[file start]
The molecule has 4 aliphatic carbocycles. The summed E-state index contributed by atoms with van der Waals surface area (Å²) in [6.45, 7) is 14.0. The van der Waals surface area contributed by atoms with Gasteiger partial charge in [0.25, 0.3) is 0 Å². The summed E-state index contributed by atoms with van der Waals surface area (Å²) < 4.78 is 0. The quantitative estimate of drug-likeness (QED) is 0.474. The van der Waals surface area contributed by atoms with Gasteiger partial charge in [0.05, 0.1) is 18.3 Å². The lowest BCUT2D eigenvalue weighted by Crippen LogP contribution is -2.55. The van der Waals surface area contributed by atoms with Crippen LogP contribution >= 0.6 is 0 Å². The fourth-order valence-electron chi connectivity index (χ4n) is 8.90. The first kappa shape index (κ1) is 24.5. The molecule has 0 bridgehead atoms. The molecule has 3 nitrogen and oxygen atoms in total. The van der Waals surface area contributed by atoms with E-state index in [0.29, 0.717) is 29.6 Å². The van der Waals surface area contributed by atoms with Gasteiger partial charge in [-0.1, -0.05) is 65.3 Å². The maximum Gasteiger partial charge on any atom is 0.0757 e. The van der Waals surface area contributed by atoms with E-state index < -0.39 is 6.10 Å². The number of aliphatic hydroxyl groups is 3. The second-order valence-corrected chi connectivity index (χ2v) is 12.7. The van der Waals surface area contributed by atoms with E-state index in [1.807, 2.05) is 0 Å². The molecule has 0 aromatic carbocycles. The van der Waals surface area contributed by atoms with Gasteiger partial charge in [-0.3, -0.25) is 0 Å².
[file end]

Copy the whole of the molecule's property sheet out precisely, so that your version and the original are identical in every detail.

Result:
The molecule has 4 aliphatic carbocycles. The summed E-state index contributed by atoms with van der Waals surface area (Å²) in [6.45, 7) is 14.0. The van der Waals surface area contributed by atoms with Gasteiger partial charge in [0.25, 0.3) is 0 Å². The summed E-state index contributed by atoms with van der Waals surface area (Å²) < 4.78 is 0. The quantitative estimate of drug-likeness (QED) is 0.474. The van der Waals surface area contributed by atoms with Gasteiger partial charge in [0.05, 0.1) is 18.3 Å². The lowest BCUT2D eigenvalue weighted by Crippen LogP contribution is -2.55. The van der Waals surface area contributed by atoms with Crippen LogP contribution >= 0.6 is 0 Å². The fourth-order valence-electron chi connectivity index (χ4n) is 8.90. The first kappa shape index (κ1) is 24.5. The molecule has 0 bridgehead atoms. The molecule has 3 nitrogen and oxygen atoms in total. The van der Waals surface area contributed by atoms with E-state index in [0.29, 0.717) is 29.6 Å². The van der Waals surface area contributed by atoms with Gasteiger partial charge in [-0.1, -0.05) is 65.3 Å². The maximum Gasteiger partial charge on any atom is 0.0757 e. The van der Waals surface area contributed by atoms with E-state index < -0.39 is 6.10 Å². The number of aliphatic hydroxyl groups is 3. The second-order valence-corrected chi connectivity index (χ2v) is 12.7. The van der Waals surface area contributed by atoms with E-state index in [1.807, 2.05) is 0 Å². The molecule has 0 aromatic carbocycles. The van der Waals surface area contributed by atoms with Gasteiger partial charge in [-0.3, -0.25) is 0 Å².